Having an effective CV can be the difference between landing your dream job, and searching for months for a job you’ll settle in.
When applying for a new job, business development managers must showcase their skillset to impress recruiters. Being able to sell yourself in the 30 seconds or so it takes for a recruiter to scan a CV is essential. Below, we’ve highlighted some key points for you to use as a guide when writing the personal summary section of your CV:
Grab the recruiter’s attention
For a Business development role, the competition is high. So your CV will need a winning edge. Your personal summary is the perfect section to do this. A couple of sentences explaining who you are, your experience and why you should be chosen for the job.
Use the first sentence to show your worth.
For example: “Focused Business Development Manager with exceptional planning and implementation capabilities.”
Now that you have their attention, they’re inclined to spend more time on the rest of your CV – time to pad out your personal summary with a few skills (we would recommend that you pick out just a couple of standout skills, and then follow up with a skill section).
“Skilled in maximising revenues and generating new business, I have a proven success rate.”
Finally, we can move on to why you’re looking for a new job – you can still sell yourself here. Boast your need for a new challenge and what your hopes are for the role:
“Looking for a role where I can further my knowledge and challenge my skills to further develop my career.”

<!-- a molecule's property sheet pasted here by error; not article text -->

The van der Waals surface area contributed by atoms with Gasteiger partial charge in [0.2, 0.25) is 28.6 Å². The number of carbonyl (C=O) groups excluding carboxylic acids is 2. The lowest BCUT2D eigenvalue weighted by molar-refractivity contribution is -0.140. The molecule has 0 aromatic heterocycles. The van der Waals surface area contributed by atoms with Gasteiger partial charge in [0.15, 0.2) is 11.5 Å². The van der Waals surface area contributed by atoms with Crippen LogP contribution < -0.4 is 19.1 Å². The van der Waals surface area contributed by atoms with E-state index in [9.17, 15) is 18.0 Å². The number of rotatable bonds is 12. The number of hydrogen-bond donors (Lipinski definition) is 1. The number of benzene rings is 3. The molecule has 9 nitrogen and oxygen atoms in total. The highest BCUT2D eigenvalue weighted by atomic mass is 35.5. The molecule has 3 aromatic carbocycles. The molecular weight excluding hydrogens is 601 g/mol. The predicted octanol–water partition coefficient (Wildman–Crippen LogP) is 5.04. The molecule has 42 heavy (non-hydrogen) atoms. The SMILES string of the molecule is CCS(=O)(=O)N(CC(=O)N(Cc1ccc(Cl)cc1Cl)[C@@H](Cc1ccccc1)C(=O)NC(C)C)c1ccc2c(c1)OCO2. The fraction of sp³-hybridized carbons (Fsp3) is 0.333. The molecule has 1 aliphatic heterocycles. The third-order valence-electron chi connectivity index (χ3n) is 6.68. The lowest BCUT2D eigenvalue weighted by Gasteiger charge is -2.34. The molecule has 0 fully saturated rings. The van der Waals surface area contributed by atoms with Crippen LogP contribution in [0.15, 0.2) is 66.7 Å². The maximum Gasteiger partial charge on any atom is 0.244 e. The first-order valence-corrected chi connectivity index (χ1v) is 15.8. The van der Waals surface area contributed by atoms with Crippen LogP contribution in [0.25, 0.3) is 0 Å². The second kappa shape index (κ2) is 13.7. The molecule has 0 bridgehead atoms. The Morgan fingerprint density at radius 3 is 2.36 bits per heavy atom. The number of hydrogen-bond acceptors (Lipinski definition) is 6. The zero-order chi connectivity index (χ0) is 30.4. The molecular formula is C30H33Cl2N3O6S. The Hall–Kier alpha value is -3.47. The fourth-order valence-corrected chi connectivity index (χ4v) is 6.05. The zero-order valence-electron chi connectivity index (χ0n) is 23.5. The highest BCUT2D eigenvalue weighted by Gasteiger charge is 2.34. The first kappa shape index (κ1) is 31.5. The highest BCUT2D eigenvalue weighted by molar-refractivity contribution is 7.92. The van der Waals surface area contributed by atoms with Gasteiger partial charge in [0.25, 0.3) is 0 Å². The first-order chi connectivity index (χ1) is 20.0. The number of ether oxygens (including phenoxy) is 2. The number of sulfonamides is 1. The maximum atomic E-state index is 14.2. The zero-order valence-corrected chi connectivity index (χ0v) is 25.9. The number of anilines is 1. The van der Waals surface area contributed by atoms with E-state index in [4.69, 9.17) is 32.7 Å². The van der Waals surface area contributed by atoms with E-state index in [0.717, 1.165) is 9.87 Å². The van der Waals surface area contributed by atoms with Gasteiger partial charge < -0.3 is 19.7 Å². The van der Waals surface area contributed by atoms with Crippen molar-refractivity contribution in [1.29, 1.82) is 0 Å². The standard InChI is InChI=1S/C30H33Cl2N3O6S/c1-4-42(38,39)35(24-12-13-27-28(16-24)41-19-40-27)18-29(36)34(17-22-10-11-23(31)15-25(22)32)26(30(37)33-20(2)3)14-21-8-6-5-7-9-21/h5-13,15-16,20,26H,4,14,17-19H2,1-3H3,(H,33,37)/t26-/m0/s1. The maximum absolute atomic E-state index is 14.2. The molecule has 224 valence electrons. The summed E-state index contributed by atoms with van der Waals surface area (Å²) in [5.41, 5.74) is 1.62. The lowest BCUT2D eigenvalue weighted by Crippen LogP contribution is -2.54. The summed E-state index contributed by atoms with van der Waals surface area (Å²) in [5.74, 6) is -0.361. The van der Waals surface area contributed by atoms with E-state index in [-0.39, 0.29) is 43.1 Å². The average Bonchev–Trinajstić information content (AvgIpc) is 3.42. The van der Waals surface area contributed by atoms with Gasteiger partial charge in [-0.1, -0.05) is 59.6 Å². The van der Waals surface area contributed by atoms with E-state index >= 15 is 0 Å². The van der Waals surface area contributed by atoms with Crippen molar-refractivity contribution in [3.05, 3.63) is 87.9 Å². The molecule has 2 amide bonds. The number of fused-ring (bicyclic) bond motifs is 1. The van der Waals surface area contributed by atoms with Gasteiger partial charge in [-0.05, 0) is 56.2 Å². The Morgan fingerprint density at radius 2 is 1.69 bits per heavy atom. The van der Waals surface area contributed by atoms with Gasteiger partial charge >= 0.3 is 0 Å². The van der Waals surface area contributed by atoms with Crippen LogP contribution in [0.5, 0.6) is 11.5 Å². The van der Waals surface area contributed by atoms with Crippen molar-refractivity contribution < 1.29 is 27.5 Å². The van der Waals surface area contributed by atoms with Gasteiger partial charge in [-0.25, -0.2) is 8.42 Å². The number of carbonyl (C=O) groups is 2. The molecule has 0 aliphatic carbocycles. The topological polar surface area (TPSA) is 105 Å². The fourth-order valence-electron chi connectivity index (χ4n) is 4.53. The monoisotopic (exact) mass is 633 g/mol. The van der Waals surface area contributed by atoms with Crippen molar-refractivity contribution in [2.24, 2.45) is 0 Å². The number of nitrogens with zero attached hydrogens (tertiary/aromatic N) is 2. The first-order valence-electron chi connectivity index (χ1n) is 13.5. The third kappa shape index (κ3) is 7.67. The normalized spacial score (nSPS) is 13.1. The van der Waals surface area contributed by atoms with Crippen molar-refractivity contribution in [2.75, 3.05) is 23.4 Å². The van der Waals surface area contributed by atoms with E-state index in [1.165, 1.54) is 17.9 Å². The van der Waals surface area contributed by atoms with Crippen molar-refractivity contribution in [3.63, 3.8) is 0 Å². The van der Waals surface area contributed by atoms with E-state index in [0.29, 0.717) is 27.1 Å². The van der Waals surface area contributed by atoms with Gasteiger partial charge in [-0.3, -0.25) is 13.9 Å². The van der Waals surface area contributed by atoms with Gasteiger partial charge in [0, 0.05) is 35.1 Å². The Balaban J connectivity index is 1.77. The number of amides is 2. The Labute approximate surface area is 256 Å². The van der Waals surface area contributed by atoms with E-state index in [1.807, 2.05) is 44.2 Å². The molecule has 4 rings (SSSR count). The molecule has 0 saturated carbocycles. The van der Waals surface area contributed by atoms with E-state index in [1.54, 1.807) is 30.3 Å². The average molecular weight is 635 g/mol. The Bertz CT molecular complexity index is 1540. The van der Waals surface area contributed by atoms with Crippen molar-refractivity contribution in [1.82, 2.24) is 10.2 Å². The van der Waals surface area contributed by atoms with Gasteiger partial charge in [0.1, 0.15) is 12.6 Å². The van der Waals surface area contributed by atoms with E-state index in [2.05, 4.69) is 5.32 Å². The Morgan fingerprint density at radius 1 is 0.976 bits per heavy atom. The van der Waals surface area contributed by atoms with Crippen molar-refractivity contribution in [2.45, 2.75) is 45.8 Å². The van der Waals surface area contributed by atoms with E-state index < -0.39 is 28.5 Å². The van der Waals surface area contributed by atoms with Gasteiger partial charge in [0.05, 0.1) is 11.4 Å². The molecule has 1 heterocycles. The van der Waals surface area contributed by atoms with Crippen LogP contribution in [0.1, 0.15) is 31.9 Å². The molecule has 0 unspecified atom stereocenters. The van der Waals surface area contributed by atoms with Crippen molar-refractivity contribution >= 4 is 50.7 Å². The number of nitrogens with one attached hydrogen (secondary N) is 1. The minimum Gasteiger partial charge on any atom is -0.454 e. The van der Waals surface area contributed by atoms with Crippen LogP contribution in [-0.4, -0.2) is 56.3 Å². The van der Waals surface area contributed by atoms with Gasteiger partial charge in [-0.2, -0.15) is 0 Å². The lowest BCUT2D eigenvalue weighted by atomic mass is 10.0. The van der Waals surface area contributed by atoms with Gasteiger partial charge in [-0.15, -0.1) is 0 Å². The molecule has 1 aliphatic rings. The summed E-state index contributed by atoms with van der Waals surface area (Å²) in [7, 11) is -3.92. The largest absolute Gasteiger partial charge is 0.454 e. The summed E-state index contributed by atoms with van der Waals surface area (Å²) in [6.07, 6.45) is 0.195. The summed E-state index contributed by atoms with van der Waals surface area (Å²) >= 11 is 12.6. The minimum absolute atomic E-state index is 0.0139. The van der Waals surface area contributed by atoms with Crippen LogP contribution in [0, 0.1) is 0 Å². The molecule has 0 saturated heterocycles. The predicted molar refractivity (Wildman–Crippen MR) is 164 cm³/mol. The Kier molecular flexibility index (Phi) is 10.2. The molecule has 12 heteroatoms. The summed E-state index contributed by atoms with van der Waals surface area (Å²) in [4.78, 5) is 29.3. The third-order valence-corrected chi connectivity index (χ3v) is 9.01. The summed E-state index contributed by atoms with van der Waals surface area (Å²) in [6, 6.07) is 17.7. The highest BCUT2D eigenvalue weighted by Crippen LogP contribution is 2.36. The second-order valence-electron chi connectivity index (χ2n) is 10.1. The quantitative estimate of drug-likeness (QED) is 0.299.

Your personal statement is more than a biography or paragraph about your work experience. It’s a quick opportunity to show recruiters why you are the ideal candidate for their role. But don’t be too modest – sell yourself.
Tailor your CV around your personal summary
Your personal summary should be a snapshot of what your CV entails. Onwards from this, the rest of your CV should compliment this, as well as the role in question. Once you’ve tailored each section of your CV to the job, you have a brilliant opportunity of catching a recruiter’s eye – oh, and don’t forget to tailor your cover letter too!
Once you’ve finished perfecting the above, you’re ready to move on with your job search!
Working in the sales industry, you’ll likely have an understanding of how LinkedIn can help create more business for your company. But are you harnessing this platform to the full extent? Below, we’ve put together some valuable tips to help you network...
If you enjoy the thrill of closing a sale and talking to lots of people, then a career as a sales executive could be right path for you. Sales executives are the key point of contact between a company and its clients. They promote products and services to...
Cover letters will be required when applying for a new job, which you would send along with your CV. While many people think your CV is the most important written part of your application, a cover letter is equally, if not more essential. Your CV should...
The question 'why should we hire you?’ is very common in a job interview - particularly in a sales driven interview where an employer will expect you to sell yourself to them. Even if you don’t get asked it directly, this is what your interviewer is trying to find...
At the end of most job interviews, you will have the opportunity to ask your interviewer some questions. This is a great opportunity to show just how interested you are in the role, the company, and the industry. It’s also a chance to make sure that the...
A car sales executive works with customers to understand their needs with regards to buying a car. They will also assist customers with buying, viewing and test driving a car. Car sales jobs tend to work on commission, so anyone interested in this role...